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In the heat of the summer, a lonesome house in the countryside between woods and corn fields, lives nine-year-old twin brothers who are waiting for their mother. When she comes home, bandaged after cosmetic surgery, nothing is like before. The children start to doubt that this woman is actually their mother. It emerges an existential struggle for identity and fundamental trust. Written by
Ulrich Seidl Film
Absolutely stunning film, for fans of beautiful art horror.
Well this movie caught me completely off-guard. I had no idea what to expect given that this is the very first feature film of Austrian director duo Severin Fiala & Veronika Franz. Goodnight Mommy is about two young twin boys who live in a countryside house with their actress mom, and spend most of their waking hours playing together. Their mother has just had surgery and her face is covered in bandages, rendering her unrecognizable to the twins. They become convinced that the woman who has returned from surgery is not their real mother...and I won't spoil the rest.
If you have any interest in cinema as an art form, Goodnight Mommy is an absolute must-see. It is the most beautifully shot film I've seen since Under the Skin. Each shot is framed in such a meticulous and perfectly orchestrated way that you could pause the film at any time and end up with a still worthy of hanging on your wall. I've never seen a director put Venetian blinds to such diverse and good use, especially the nighttime shots of them, it made natural movement look slithery and creepy.
The most haunting aspect of the incredible visuals was the approach to the scares, if you can call them that, in the first half of the film. The horror in Goodnight Mommy changes about halfway through, from purely subtle and visual to very unnerving body horror and even gore. Those subtle shots in the beginning reminded me of the old French film Eyes Without a Face. The mother is shown only in her bandages, with the audience having no reference point for what is under there, which helps us imagine the most horrible. She lurks like a monster in dark shadows and in reflections, and it is as chilling as it is beautiful, I enjoyed it immensely.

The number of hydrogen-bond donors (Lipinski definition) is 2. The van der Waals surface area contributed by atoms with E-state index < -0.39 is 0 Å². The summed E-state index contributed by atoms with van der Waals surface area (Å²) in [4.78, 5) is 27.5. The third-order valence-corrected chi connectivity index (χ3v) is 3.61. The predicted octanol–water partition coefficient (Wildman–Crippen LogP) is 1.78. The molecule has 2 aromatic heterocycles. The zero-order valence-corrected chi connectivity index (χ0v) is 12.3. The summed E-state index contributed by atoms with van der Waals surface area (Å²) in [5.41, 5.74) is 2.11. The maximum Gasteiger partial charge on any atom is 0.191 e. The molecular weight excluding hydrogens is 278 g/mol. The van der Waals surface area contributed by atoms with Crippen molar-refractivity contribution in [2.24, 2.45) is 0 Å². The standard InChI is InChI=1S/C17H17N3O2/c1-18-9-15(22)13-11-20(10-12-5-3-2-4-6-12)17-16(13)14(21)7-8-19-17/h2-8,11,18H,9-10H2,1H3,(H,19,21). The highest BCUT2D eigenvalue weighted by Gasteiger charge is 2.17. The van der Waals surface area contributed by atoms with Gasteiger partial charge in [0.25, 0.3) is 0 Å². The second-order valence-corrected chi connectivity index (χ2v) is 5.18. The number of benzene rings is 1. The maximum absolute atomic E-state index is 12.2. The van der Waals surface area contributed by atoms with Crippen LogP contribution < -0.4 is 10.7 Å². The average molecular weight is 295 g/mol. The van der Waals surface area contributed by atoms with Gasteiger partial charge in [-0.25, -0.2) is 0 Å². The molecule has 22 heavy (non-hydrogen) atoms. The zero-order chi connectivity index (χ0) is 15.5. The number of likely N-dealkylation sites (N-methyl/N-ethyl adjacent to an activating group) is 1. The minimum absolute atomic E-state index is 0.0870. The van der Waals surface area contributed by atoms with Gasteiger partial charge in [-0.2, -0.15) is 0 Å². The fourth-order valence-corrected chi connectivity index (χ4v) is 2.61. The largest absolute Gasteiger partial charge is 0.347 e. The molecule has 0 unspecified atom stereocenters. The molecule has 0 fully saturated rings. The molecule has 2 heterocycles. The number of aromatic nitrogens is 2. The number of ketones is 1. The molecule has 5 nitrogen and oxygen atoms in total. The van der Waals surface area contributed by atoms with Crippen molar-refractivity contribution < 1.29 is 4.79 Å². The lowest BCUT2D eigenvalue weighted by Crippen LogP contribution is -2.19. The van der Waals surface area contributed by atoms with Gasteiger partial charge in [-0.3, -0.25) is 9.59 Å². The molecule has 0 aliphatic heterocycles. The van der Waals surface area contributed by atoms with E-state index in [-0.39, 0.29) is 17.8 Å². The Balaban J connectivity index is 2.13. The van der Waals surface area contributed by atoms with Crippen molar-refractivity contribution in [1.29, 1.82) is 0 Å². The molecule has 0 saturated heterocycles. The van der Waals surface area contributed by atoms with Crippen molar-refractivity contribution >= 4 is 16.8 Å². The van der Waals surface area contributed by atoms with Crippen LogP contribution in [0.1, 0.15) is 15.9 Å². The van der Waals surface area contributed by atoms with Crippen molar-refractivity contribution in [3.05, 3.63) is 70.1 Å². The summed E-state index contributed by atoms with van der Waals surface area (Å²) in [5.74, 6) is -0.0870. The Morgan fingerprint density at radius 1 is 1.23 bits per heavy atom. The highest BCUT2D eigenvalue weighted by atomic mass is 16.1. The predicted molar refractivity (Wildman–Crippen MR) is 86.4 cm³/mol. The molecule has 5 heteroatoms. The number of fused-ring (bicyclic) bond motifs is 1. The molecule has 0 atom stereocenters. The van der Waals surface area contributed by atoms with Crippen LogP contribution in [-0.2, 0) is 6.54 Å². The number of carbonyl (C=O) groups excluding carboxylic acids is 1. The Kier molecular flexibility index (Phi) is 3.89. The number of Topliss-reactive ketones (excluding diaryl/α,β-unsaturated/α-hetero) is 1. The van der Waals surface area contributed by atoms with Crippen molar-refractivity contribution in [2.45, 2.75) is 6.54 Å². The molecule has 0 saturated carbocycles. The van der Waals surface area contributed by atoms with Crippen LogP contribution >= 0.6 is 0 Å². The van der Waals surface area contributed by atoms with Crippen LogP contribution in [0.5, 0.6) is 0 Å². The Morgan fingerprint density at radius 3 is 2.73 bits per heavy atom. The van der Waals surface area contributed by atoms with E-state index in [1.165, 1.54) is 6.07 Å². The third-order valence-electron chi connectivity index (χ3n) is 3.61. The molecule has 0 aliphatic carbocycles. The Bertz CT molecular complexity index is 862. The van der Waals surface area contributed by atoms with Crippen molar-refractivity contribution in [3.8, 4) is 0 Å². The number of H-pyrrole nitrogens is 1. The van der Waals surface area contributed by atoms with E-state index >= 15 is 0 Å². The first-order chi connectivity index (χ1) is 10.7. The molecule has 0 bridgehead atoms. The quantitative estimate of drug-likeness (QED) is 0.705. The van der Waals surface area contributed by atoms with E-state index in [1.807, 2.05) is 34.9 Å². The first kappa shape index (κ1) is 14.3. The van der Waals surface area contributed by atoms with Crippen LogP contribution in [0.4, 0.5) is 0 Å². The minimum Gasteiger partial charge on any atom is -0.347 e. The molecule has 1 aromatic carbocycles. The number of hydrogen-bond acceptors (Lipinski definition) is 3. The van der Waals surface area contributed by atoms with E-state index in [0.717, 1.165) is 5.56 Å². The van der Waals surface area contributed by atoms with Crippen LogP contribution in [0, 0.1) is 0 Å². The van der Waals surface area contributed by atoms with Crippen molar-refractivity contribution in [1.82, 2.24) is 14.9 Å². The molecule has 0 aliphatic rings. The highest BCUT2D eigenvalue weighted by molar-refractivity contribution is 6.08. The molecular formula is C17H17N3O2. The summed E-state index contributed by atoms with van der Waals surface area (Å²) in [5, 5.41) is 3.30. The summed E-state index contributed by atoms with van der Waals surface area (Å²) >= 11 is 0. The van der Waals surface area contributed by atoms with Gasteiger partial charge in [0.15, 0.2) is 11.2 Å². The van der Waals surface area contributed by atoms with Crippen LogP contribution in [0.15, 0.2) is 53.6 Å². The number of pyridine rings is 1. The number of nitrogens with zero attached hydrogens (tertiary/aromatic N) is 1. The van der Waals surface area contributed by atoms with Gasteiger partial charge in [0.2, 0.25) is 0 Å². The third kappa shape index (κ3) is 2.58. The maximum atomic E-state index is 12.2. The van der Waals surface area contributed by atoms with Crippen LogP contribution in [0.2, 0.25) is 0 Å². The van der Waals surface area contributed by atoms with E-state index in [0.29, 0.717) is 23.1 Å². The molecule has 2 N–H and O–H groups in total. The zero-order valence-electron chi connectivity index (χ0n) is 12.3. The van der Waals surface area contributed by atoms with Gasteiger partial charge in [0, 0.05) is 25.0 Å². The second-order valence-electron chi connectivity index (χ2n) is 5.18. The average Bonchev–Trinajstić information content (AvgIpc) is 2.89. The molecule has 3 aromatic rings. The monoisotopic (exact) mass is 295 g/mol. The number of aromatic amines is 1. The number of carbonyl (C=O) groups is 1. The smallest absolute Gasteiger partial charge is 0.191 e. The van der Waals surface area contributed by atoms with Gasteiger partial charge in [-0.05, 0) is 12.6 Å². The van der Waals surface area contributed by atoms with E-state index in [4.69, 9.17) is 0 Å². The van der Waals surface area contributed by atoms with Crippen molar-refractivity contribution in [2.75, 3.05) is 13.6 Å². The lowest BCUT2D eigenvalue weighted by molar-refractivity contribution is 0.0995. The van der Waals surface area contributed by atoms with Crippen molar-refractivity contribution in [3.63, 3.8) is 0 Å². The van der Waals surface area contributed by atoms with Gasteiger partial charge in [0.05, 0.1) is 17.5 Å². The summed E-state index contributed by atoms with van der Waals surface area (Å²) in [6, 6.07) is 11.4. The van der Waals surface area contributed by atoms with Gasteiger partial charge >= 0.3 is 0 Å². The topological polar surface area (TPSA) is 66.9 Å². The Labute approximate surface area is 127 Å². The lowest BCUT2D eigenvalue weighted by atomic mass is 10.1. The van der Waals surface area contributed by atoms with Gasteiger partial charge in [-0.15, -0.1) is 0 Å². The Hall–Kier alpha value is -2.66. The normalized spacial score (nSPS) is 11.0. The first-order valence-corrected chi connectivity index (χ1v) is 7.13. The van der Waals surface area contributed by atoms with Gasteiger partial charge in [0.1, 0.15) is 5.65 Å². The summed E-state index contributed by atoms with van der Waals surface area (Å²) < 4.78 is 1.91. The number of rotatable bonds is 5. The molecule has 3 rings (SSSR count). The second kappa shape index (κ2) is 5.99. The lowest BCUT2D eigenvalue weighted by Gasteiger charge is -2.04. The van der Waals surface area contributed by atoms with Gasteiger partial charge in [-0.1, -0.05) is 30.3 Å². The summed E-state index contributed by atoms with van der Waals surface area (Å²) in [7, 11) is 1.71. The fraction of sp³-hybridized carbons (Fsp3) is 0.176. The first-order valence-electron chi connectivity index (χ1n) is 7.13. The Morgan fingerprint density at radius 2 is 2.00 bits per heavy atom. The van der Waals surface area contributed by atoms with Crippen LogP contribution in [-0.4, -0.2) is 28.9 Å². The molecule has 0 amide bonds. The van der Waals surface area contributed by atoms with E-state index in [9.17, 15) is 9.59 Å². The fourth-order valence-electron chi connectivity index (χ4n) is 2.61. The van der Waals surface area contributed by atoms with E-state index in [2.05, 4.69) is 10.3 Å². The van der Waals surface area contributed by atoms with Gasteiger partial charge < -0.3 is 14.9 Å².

That's not to say I was disappointed when the movie changed direction to the much more macabre in its second half. Exactly the opposite, in fact. The directors handle both subtlety and violence incredibly well, resulting in two entirely different but equally enjoyable halves. This transition also helped keep this very personal, three actor, single location film interesting until the end. It helped it avoid treading similar ground more than once. And oh my god what a second half we have here. The kind of violence the characters commit against each other is so specifically chosen. It may not be the bloodiest or most disturbing ideologically, but it is always acts that are very easy to imagine and relate to, so you actually end up feeling them in your body as if happening to you. This is body horror done right in my opinion.
Goodnight Mommy also did something that very few movies dare to do. It interrupted the last third, the most tense part of a movie, with a hilarious 5 minute comedy scene involving some Red Cross workers. It was a big risk considering all the laughing could potentially diminish the impact of the ending once we return to the violence at hand. Instead it played it off masterfully and made the ending seem even more vile juxtaposed against the lightheartedness of that scene. On this note, all the other funny scenes in the film were also excellent. The beginning made me laugh much more than once.
The downside is that one of the twists worked really well for this movie BUT was alluded to way too well, so you guess it before the first third is even over. On top of that, it's a twist that's already been done in a not too dissimilar Asian film before, so it is old news for hardcore horror fans. Regardless, this weak hiding may have been intentional since the movie doesn't make that big of a deal out of it in the end. In fact, the twist creates a very clever distortion of your perception of the characters initially, and twists (no pun intended) your expectations of who is up to what. So although not original, it just made the rest of the movie better so I'll accept it as a necessary evil.
Goodnight Mommy is one of the strongest horror debut films I've seen. It is stunning body horror, and puts most other films to shame with its cinematography. Well-directed, well-acted, well-everything. An absolute must-see.
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